INDIA NEVER CEASE TO BE INTERESTING. Yesterday, we received two more friends, Lukas and Philipa from Germany, and the happy bunch decided to go as a group to Dharamsala together. So from a lone traveler, we became a chatty group of four.
“She is crazy!” says Philipa, “I could not agree more, Yifa is one crazy girl!” I said.
That was one straight-forward agreement between me and the German brother and sister while we were at the Golden Temple. Just before taking our bus to Dharamsala, we’ve decided to go see the Golden Temple one more time. Yifa having been to the temple many times, walked real fast and was separated from the three of us. With her brown shawl on her head camouflaging her within the thousands of locals, finding her seem to be impossible.
We waited for her at the entrance, but even 5 minutes after our designated meeting time, she was nowhere to be seen. And with the luggage token in my hand, we had to bring all her luggage with us to the bus stand, hoping that she’ll get there in time. Our bus leaves at 13:50 and at 13:45, a confused and pale-looking Yifa, covered in sweat, appeared on the bus to a cheering applause. Apparently, she was caught in a long queue and missed us by 5 minutes. Her shoes were in her bags and a local Sikh had to give her shoes from the temple (again proving their friendliness) and drove her all the way to the station, thus saving her from inevitable tragedy.
“You are crazy for not coming back for your bags,” said Philipa, “I was so worried that you may not have money with you.” I added. Lucky for her, we are in Punjab, and the Sikhs are always guardian angels.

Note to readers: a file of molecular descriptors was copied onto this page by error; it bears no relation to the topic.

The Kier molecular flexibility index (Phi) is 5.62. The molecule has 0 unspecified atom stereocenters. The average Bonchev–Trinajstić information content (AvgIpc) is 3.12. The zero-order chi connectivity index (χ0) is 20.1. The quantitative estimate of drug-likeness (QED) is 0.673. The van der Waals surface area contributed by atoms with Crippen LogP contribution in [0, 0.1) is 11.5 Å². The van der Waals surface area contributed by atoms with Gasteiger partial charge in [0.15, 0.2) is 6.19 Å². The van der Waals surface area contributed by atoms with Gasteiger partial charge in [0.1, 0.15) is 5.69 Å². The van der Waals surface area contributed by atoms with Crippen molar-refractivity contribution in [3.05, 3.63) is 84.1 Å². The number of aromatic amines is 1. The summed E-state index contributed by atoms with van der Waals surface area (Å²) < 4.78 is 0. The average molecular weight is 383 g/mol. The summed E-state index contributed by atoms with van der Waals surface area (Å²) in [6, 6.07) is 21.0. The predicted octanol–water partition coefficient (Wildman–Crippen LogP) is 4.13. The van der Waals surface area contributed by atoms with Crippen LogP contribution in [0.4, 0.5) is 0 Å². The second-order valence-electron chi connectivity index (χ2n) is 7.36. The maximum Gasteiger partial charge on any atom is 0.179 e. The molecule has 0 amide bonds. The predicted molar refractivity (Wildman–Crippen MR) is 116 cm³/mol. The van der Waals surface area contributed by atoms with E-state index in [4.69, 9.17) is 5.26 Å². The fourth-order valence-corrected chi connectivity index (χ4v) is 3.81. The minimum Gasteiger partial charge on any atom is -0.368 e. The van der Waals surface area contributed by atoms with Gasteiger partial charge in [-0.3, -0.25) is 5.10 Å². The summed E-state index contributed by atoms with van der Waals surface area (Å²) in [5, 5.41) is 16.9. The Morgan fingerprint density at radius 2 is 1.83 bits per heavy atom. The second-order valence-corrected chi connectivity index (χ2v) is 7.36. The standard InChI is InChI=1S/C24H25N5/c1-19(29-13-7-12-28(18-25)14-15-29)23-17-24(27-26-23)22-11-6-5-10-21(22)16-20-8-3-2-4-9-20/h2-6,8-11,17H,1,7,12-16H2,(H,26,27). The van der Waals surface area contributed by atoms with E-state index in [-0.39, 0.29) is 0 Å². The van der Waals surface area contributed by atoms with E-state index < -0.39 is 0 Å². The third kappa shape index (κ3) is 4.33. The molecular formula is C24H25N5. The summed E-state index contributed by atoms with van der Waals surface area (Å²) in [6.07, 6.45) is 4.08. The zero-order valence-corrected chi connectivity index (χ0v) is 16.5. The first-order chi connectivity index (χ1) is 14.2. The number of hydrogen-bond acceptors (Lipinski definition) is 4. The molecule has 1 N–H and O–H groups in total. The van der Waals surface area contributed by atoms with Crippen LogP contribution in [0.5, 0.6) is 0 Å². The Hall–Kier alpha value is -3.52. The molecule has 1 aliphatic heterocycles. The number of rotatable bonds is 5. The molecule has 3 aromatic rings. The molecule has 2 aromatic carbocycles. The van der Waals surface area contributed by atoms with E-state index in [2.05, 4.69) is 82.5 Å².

OUR BUS TOOK EIGHT HOURS INSTEAD OF THE SIX HOURS IT ADVERTISED. We had a very funny driver, who laughs at our confusion over Indian culture, and drives as though he is on a racetrack. During a break in the middle of nowhere, we found our tires punctured, thus giving us more time to hang out with the villagers who seldom see foreigners and can’t stop asking for photo-shoots. Before sunset, the roads were beautiful. After sunset however, the ride started to worry us. The speed is the same as the day’s (fast even for Indian standards), and on narrow winding roads with no street lamps. Fortunately for us, we all arrived in one piece at Dharamsala, where the weather is cool and the streets noticeably cleaner. Even with an eight-hour bus ride, we had so much drama packed into a day, all because this is crazy India, even crazier than crazy Yifa.
A boy making naan at our guesthouse
Fellow travelers German brother and sister, Lukas and Philipa; Israeli Yifa; me, and staff of the guesthouse
A man showing his handmade leather sitar
A boy begging for money on his knees on the train
Yifa and our funny Punjabi bus driver
Villagers asking for a photo